This game will make or break WSU’s season

Team can prove itself with road victory, one columnist argues


KIERA CLUBB | Daily Evergreen file

Sophomore wide receiver Dezmon Patmon races down the field, gaining yards for WSU in Saturday’s game against Stanford.

BRADEN JOHNSON, Evergreen columnist

A slight shrug of the shoulders and an unmistakable eye roll from WSU junior wide receiver Tavares Martin Jr. at Tuesday’s practice encapsulated the program’s mantra heading into a Rocky Mountain showdown.

Martin Jr. was asked about the career accolades of Utah wide receiver Darren Carrington II. Specifically, what he makes of the senior transfer’s stat lines. Carrington leads the Pac-12 in receiving yards per game (92.2) and ranks second in receptions per game (6.4).

“Nah,” Martin Jr. said. “I ain’t worried about no other receiver in the Pac-12 or in this country. I’m only worried about the guys at WSU.”

It was a fitting reaction, and one that had nothing to do with Carrington’s history of off-field issues that led to his dismissal from Oregon in July.

This was all about whether No. 19 WSU is ready to play with the big boys and contend for a Pac-12 North division title, a goal the program has been vocal about since spring ball.

To contextualize, a road victory over the Utes’ defensive front seven, hard-nosed running game and in the raucous and thin-air conditions on Saturday at Rice-Eccles Stadium means WSU can win the North division outright with a victory over No. 9 University of Washington.

Martin Jr.’s response elicited emotion and a swagger fans have been anticipating for a while. It was biting, and evolved over a 10-week stretch of games that has the Cougars knocking on the doorstep of playing for a title.

“Every game is a playoff game for us,” he said. “One at a time.”

Identical stakes were on the line for WSU at this time last season as was the win-loss record. That team was the victim of its own propensity to listen to outside noise and a novice at playing in primetime, however.

Utah is not a Pac-12 title contender, but is rugged, physical and feeds off its home crowd. It’s about to show us just how far WSU’s program demeanor has grown, or if anything has changed.

Distractions are rampant in this one. All the Pac-12 passing records redshirt senior quarterback Luke Falk has set, come full circle for one last collegiate game in his home state. The Logan-native has more than 100 family members and friends heading south to Salt Lake City on Saturday, a recipe tailor-made for “Kumbaya” to ensue.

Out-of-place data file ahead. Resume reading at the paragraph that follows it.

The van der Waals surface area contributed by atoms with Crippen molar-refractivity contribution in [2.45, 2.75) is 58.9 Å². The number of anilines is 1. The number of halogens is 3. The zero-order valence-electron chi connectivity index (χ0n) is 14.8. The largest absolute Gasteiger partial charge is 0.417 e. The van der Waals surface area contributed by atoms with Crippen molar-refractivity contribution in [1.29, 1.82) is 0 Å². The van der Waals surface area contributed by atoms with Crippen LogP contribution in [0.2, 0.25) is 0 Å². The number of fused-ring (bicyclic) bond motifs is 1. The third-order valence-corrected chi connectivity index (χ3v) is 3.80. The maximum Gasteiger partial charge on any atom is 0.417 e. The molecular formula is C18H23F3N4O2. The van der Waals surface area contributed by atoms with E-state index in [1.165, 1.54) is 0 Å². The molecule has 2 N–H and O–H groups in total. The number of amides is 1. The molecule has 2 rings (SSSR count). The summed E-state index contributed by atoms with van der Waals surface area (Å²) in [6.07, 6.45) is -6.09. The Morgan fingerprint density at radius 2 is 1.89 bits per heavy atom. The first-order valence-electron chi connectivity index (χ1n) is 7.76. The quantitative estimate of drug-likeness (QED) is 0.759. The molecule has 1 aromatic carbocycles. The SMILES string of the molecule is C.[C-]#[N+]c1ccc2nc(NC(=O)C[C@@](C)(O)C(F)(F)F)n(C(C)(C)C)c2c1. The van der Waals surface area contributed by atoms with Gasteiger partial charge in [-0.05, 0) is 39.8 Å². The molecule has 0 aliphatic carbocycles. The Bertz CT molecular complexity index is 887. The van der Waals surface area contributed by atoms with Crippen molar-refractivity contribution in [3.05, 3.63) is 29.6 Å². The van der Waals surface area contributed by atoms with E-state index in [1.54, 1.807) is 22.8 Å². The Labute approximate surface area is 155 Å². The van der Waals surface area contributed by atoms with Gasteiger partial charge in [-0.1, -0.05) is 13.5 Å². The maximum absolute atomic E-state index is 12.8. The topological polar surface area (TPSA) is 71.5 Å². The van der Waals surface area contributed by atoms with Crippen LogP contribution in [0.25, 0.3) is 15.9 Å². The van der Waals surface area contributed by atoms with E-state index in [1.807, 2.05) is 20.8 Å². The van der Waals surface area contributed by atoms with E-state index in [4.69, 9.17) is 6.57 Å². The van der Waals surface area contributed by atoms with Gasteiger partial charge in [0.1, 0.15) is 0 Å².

Saturday’s ballgame is sandwiched between a pair of matchups against ranked foes, assuming UW does not fall off the face of the earth before the Apple Cup. Utah’s defense possesses similar strengths to that of the Huskies’, but lacks national recognition of the Cougars’ oldest rival.

“This game is the most important one we have,” Leach said.

He downplayed the notion that WSU has an issue with becoming too comfortable playing at Martin Stadium and thus, lacking in focus and execution on the road. Yet turnovers, missed tackles and sluggish starts define the common thread in the Cougars’ back-to-back road losses.

WSU has work left to do to convince a wider audience that it is a national player rather than an occasional flash in the pan and feel good story. Winning games in enemy territory as the betting favorite is a modest attempt to flip the script.

“They like to run the ball,” redshirt freshman linebacker Jahad Woods said of Utah. “Big offensive linemen. They have a good quarterback. I think as long as we do what we have to do, we’ll be fine.”

Make no mistake about it. This is going to be a stiff test offensively and defensively. No road game is easy in the Pac-12, as Leach preaches, but Saturday’s contest feels dicey.

The Cougars’ morale and moxie is going to be on full display come 2:30 p.m. Saturday. Has this program truly turned a corner with last week’s emphatic win over No. 21 Stanford, or will it revert to the aforementioned road woes?

Martin Jr.’s attitude dramatizes more than just a shift in expectations. His rhetoric symbolizes an edginess about the group that was absent down the stretch in 2016.

The Floridian has bought into the spawn of a new identity.

Other players on WSU’s travel roster are about to show us all whether or not his sentiment is an isolated case, or a program-wide renaissance.